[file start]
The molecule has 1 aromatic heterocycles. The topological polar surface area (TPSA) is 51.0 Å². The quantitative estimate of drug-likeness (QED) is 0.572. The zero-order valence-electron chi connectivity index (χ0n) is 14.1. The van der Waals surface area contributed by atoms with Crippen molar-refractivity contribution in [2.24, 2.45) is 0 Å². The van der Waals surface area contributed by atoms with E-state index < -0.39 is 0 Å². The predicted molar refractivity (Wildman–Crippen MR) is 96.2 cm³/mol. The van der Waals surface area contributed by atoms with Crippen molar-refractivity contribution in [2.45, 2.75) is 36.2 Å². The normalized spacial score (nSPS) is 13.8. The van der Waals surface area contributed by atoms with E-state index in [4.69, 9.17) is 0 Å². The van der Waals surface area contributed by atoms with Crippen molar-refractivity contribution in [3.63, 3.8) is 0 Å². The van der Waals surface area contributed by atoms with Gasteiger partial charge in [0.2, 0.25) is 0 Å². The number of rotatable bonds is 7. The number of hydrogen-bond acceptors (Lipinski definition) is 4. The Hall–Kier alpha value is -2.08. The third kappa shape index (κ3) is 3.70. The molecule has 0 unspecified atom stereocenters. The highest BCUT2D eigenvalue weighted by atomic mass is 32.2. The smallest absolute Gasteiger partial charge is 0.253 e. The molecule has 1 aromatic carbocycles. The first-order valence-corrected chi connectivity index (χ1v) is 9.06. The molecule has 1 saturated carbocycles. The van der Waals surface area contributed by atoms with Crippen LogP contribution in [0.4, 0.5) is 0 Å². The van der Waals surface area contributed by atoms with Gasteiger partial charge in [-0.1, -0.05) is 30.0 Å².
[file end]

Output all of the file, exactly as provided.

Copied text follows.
The molecule has 1 aromatic heterocycles. The topological polar surface area (TPSA) is 51.0 Å². The quantitative estimate of drug-likeness (QED) is 0.572. The zero-order valence-electron chi connectivity index (χ0n) is 14.1. The van der Waals surface area contributed by atoms with Crippen molar-refractivity contribution in [2.24, 2.45) is 0 Å². The van der Waals surface area contributed by atoms with E-state index < -0.39 is 0 Å². The predicted molar refractivity (Wildman–Crippen MR) is 96.2 cm³/mol. The van der Waals surface area contributed by atoms with Crippen molar-refractivity contribution in [2.45, 2.75) is 36.2 Å². The normalized spacial score (nSPS) is 13.8. The van der Waals surface area contributed by atoms with E-state index in [4.69, 9.17) is 0 Å². The van der Waals surface area contributed by atoms with Crippen molar-refractivity contribution in [3.63, 3.8) is 0 Å². The van der Waals surface area contributed by atoms with Gasteiger partial charge in [0.2, 0.25) is 0 Å². The number of rotatable bonds is 7. The number of hydrogen-bond acceptors (Lipinski definition) is 4. The Hall–Kier alpha value is -2.08. The third kappa shape index (κ3) is 3.70. The molecule has 0 unspecified atom stereocenters. The highest BCUT2D eigenvalue weighted by atomic mass is 32.2. The smallest absolute Gasteiger partial charge is 0.253 e. The molecule has 1 aromatic carbocycles. The first-order valence-corrected chi connectivity index (χ1v) is 9.06. The molecule has 1 saturated carbocycles. The van der Waals surface area contributed by atoms with Crippen LogP contribution in [0.4, 0.5) is 0 Å². The van der Waals surface area contributed by atoms with Gasteiger partial charge in [-0.1, -0.05) is 30.0 Å².